May 14, 2021 | OPINION | By Andrew Hoffman | Photo by Patil Khakhamian

It was a Friday evening, and I was in my room by myself. Not really in the mood to make the effort to go out and socialize, I turned on my Spotify’s Planet Money Podcast and began to listen to what NPR had to offer.

During the resurgence of Black Lives Matter protests last June, I couldn’t help but feel this guilt gnawing at me. At the time I wasn’t able to label it, but upon further reflection I believe it is best described as white guilt.

Perhaps this guilt is what motivated me to click on the Planet Money podcast that was titled DIY reparations, as a way of placating the inherent shame of the nature of my privilege. Regardless of what the true nature of that motivation is, I am glad that something had pushed me to listen to that podcast because what I heard changed my views on my identity as a white(ish) man, the guilt that I had often felt too afraid to admit I even had, and the true meaning of restorative justice.

For this week, I am primarily writing to those who believe and acknowledge the existence of systemic racism in America.

DIY reparations covered the story of Moirha Smith, a Black college student in Vermont whose exhaustion with white apathy had reached its breaking point. Frustrated with government inaction, she created a Facebook list with the contact information of Black Vermonters (and it was open to any other Black Vermonter to put their information on if they wished) with the simple request to have primarily white people give these Black strangers money. She titled it Wealth Redistribution for Black People in Vermont, and the post went viral.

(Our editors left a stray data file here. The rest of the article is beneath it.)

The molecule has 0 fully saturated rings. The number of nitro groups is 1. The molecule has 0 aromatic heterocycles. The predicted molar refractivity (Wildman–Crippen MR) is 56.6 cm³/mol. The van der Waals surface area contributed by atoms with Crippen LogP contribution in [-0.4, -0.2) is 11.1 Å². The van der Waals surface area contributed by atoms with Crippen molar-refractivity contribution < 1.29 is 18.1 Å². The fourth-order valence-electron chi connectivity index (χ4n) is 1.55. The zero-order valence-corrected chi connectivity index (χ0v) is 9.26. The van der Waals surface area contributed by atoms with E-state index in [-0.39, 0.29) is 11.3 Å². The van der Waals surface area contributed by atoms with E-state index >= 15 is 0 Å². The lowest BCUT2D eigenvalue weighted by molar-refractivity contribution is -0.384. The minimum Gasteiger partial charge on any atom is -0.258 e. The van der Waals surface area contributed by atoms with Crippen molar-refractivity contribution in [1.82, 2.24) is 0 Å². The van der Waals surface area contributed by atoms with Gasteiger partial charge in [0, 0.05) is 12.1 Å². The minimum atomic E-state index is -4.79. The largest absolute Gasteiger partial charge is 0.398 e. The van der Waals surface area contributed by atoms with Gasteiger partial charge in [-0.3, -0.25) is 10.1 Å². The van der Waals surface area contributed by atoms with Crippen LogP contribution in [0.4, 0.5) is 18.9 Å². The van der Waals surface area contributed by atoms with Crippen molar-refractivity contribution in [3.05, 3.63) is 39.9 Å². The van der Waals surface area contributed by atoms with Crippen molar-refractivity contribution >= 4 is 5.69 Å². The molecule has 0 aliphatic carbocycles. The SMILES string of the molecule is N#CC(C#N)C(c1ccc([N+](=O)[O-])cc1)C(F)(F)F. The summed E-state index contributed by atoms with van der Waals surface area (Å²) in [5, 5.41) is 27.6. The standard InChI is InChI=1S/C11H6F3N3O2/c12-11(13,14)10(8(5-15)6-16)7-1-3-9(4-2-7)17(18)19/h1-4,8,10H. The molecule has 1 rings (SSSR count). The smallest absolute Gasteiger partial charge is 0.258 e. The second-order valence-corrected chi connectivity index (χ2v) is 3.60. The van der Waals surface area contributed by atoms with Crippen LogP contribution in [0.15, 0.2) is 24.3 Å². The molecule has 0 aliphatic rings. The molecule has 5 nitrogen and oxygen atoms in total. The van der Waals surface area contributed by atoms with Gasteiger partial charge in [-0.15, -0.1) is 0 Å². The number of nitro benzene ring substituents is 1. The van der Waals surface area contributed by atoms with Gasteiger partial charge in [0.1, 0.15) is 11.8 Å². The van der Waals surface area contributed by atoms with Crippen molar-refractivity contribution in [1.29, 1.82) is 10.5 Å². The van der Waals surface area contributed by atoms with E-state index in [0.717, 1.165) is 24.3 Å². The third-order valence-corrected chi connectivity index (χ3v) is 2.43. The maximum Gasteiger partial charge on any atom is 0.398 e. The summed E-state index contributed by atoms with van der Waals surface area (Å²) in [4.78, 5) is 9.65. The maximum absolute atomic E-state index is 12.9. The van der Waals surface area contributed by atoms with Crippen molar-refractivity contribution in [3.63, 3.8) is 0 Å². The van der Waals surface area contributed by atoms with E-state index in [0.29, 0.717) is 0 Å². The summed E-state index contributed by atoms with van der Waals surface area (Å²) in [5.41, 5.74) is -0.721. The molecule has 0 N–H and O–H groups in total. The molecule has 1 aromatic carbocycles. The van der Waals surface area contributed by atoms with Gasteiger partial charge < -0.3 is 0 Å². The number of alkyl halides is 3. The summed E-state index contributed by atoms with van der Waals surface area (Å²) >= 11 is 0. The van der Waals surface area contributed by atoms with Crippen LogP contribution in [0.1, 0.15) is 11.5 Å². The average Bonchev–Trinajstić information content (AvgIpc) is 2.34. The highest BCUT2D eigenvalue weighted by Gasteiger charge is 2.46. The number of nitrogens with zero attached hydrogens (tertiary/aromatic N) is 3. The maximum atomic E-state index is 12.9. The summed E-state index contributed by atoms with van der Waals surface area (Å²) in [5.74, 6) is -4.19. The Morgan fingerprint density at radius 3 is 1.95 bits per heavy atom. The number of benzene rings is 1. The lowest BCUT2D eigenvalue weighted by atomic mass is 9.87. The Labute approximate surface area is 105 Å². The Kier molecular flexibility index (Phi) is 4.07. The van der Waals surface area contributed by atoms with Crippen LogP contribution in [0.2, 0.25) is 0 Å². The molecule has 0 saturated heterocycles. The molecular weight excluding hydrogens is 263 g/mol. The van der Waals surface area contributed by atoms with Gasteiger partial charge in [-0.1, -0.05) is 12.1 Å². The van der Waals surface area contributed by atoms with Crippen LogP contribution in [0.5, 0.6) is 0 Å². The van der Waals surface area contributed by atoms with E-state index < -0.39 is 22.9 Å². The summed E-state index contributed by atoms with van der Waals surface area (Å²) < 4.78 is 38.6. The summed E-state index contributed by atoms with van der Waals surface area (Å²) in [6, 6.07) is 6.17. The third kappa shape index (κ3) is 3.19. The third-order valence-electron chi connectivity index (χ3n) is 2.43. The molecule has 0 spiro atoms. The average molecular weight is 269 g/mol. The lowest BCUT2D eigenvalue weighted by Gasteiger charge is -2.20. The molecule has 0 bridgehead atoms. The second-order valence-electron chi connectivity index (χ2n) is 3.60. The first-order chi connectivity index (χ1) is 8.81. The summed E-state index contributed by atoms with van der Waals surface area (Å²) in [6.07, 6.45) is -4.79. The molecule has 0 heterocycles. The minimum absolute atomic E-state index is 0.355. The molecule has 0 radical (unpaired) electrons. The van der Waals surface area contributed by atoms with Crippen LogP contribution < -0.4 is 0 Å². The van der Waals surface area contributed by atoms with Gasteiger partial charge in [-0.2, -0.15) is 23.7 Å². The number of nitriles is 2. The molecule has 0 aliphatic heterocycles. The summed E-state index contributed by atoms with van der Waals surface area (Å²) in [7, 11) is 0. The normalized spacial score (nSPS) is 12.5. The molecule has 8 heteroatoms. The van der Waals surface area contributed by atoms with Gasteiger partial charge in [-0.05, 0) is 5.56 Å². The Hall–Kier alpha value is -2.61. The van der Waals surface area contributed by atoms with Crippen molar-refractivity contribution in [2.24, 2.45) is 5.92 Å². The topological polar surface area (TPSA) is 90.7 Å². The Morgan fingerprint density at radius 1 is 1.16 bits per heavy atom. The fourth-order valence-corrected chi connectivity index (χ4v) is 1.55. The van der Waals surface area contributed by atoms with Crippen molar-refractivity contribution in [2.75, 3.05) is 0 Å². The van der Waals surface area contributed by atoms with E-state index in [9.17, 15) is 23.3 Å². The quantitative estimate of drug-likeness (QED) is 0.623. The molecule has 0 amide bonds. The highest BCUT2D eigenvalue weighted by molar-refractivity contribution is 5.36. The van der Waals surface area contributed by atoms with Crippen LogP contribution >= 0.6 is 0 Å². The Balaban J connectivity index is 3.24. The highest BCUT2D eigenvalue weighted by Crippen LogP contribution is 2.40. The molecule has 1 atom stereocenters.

Now, I am certain that many of my readers have heard of the topic of reparations, but when put in such a blunt and clear manner the premise might initially sound shocking or even offensive. It caused me to pause for a bit but after some time thinking I began to understand the validity of the argument. 

Just give money to strangers, no strings attached – regardless of whether they are in need of it or not – simply because they are Black and you are white? The answer is a resounding yes. 

The history of slavery in America, and its following institutionalized anti-Black and anti-Indigenous policies, quite literally stole centuries upon centuries worth of wealth from those communities. That wealth was thus funneled into the pockets of white Americans. So, if a white American truly cares about “restoring” and “repairing” the Black community, then reparations are something that logically must be supported. 

Yet, just as I was coming to terms with the initially shocking implications of what reparations mean, the podcast gave a new challenge. 

One of the people who helped Moirha start the reparations Facebook page, Lucy, wrote a new call to action. She (a white woman) argued that redistributing money didn’t mean a generous charity donation of $50, it meant redistribute. Lucy challenged her fellow white allies to ask themselves what is the amount of money that they could give that would make their lives uncomfortable (not unlivable, but an amount of money they would truly feel) and then redistribute that money to Black Americans.